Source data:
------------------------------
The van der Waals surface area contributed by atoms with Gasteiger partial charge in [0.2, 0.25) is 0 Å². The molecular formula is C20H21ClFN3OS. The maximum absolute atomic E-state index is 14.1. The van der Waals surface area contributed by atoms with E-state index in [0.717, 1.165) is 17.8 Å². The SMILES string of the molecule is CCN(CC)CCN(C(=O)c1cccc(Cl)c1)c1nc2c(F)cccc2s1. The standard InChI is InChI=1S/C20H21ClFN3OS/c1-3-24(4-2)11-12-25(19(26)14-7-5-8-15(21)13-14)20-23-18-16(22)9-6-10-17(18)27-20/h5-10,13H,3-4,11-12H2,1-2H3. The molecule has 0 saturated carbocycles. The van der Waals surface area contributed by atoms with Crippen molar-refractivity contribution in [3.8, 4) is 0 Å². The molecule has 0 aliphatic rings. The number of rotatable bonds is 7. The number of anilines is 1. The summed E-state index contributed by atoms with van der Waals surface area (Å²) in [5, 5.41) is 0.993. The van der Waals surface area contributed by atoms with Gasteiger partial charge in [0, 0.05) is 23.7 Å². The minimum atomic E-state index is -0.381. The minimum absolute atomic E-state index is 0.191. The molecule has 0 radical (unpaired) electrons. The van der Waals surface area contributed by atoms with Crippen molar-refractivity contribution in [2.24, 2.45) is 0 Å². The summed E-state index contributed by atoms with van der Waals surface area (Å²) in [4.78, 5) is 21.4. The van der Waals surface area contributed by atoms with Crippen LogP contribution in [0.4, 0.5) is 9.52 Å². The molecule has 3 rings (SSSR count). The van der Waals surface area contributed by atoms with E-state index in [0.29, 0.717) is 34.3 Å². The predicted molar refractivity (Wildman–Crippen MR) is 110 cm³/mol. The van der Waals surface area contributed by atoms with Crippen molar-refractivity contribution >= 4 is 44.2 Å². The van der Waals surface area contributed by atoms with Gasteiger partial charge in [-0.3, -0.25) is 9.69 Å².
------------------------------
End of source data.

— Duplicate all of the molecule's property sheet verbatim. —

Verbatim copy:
The van der Waals surface area contributed by atoms with Gasteiger partial charge in [0.2, 0.25) is 0 Å². The molecular formula is C20H21ClFN3OS. The maximum absolute atomic E-state index is 14.1. The van der Waals surface area contributed by atoms with E-state index in [0.717, 1.165) is 17.8 Å². The SMILES string of the molecule is CCN(CC)CCN(C(=O)c1cccc(Cl)c1)c1nc2c(F)cccc2s1. The standard InChI is InChI=1S/C20H21ClFN3OS/c1-3-24(4-2)11-12-25(19(26)14-7-5-8-15(21)13-14)20-23-18-16(22)9-6-10-17(18)27-20/h5-10,13H,3-4,11-12H2,1-2H3. The molecule has 0 saturated carbocycles. The van der Waals surface area contributed by atoms with Crippen molar-refractivity contribution in [3.8, 4) is 0 Å². The molecule has 0 aliphatic rings. The number of rotatable bonds is 7. The number of anilines is 1. The summed E-state index contributed by atoms with van der Waals surface area (Å²) in [5, 5.41) is 0.993. The van der Waals surface area contributed by atoms with Gasteiger partial charge in [0, 0.05) is 23.7 Å². The minimum atomic E-state index is -0.381. The minimum absolute atomic E-state index is 0.191. The molecule has 0 radical (unpaired) electrons. The van der Waals surface area contributed by atoms with Crippen molar-refractivity contribution in [2.24, 2.45) is 0 Å². The summed E-state index contributed by atoms with van der Waals surface area (Å²) in [4.78, 5) is 21.4. The van der Waals surface area contributed by atoms with Crippen LogP contribution in [0.4, 0.5) is 9.52 Å². The molecule has 3 rings (SSSR count). The van der Waals surface area contributed by atoms with E-state index in [0.29, 0.717) is 34.3 Å². The predicted molar refractivity (Wildman–Crippen MR) is 110 cm³/mol. The van der Waals surface area contributed by atoms with Crippen molar-refractivity contribution >= 4 is 44.2 Å². The van der Waals surface area contributed by atoms with Gasteiger partial charge in [-0.3, -0.25) is 9.69 Å².